I can now say that I have spent a considerable amount of time on WordSeer, and am (finally) beginning to get the hang of it. Although I will stand by my first postÂ and once again state that WordSeer is a simple-to-use tool, it also has its challenges. The main issue that our group has noted is we cannot seem to isolate a single scene within Hamlet, and therefore have had problems when comparing 3.4 to the rest of the play. This has especially presented us with the challenge of integrating 3.4 into our presentation. If there is a simple explanation for this problemâ€”which I am sure there isâ€”I would be forever grateful!
Another feature I have just discovered (although why it took me so longâ€”since this is a word analyzing toolâ€”is a mystery to me), is Read and Annotate. It allows the users to read, highlight, and take notes, within any piece of writing on the site. Some may say, â€œWhy not just use the actual book?â€ Well, for me, the answer is simple: my handwriting is terrible, and I often spend more time decoding my own words than I take to read the entire play. The Read and Annotate keeps a neat and organized collection of your notes, while allowing you to compare other works at the same time.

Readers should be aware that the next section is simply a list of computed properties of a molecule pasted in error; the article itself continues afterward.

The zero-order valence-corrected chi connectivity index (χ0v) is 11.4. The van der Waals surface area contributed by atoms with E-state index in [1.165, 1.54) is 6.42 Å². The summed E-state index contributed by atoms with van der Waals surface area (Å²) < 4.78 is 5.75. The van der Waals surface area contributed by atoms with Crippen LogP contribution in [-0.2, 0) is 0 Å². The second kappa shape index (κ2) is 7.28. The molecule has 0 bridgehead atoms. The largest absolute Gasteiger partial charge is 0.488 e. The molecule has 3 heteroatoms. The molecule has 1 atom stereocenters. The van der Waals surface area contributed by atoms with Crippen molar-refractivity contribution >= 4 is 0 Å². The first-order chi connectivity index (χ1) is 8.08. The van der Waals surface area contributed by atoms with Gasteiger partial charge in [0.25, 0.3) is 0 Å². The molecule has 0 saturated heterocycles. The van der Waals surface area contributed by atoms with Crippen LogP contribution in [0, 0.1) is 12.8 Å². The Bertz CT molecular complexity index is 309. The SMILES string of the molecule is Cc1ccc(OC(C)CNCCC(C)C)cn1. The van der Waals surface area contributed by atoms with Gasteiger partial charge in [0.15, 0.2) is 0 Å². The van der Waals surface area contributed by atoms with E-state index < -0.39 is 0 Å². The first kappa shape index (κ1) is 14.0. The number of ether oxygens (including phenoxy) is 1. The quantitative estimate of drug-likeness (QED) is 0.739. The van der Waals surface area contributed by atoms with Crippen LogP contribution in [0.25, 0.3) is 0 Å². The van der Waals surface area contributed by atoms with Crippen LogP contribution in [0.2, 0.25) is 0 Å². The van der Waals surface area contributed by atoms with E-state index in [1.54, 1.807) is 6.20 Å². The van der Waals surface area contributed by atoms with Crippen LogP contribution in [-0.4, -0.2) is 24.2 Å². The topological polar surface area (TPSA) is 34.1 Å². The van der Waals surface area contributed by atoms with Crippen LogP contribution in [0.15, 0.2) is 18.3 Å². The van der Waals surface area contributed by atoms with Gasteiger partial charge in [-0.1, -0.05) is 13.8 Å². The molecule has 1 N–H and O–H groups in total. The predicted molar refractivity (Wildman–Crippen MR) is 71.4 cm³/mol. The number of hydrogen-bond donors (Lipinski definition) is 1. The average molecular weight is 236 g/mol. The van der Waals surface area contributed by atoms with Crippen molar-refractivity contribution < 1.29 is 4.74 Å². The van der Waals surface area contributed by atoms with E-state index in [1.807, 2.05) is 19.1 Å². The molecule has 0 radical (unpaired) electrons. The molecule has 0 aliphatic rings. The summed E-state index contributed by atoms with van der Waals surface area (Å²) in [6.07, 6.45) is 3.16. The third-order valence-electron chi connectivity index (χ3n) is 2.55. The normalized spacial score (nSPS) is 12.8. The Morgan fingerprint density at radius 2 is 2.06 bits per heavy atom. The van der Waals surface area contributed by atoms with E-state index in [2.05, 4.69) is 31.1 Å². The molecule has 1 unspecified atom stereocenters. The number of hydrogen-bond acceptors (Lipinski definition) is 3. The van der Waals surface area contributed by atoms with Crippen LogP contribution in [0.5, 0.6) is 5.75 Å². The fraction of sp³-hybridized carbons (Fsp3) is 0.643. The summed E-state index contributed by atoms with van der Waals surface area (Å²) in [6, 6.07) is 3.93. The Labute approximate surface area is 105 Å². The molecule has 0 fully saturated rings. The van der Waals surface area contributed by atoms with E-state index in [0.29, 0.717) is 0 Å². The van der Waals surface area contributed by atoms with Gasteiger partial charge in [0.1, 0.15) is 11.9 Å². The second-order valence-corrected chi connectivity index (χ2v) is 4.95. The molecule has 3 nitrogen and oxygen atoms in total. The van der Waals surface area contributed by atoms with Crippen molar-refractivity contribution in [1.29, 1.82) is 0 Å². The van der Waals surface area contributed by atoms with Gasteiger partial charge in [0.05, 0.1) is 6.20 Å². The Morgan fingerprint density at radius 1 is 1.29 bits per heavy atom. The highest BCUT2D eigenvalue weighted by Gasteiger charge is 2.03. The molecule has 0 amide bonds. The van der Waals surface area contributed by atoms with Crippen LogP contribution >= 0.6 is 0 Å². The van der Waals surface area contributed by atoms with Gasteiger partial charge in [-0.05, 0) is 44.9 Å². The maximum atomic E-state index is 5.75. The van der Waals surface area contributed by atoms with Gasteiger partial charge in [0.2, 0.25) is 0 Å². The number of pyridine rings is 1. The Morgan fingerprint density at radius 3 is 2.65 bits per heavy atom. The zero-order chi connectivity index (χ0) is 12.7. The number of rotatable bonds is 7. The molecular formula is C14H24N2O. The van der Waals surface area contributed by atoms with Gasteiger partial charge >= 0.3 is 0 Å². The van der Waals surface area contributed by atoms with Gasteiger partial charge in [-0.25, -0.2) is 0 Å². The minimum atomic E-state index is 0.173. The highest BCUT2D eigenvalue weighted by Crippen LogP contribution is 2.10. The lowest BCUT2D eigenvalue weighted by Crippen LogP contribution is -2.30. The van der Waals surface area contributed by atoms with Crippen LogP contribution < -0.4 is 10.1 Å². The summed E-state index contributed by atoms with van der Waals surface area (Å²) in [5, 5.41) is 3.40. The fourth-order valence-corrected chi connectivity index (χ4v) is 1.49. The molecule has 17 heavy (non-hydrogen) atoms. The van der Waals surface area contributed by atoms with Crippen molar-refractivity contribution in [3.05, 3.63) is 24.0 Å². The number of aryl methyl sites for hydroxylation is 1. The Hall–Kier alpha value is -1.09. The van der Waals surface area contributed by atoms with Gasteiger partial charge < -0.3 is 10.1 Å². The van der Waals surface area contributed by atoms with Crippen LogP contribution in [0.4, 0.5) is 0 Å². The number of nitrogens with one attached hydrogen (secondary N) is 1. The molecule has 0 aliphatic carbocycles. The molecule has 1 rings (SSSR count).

Another feature that was just discoveredâ€”many thanks to Richelleâ€”is the Newspaper button. This allows you to search a word, hit Newspaper, and have the word appear on the a Heat Map. Super convienant!
These are just a few of the newly discovered aspects of WordSeer, since collaborating as a group and beginning our final presentation. One thing that has been talked about during our group meetings has been the question: Is WordSeer more a qualitative or quantitative tool? After a lengthy discussion on the topicâ€”and a few awkward silencesâ€”we came to the conclusion that it involves both aspects. Searching for words and being presented with a list of results is a helpful quantitative tool. We can easily compare word frequencies within Hamlet and compare it to other plays written by Shakespeare. In contrast, WordSeer is also qualitative when receiving results and choosing which words are of importance within the scene. I think this is what makes WordSeer so unique; it provides multiple questions and observations that assist the users in creating hypothesis.
With all of the challenges I have encountered and hours that have been spent on WordSeer, I will say this: I am extremely happy that the entire corpus of Shakespeare is readily available for use, making it all the more faster when searching within a text. For this reason WordSeer is a great tool for future use, especially other Shakespeare courses. Thanks Aditi Muralidharan!
This has been a long weekâ€”with many early morningsâ€”but overall I would say the results have been worth it. I have learned so much about WordSeers capabilities and how the tool works. However, my findings have not just been limited to WordSeer, but reading other classmates posts and comments, I have begun to understand more about text analysis tools and the Digital Humanities in general. I am looking forward to the presentations!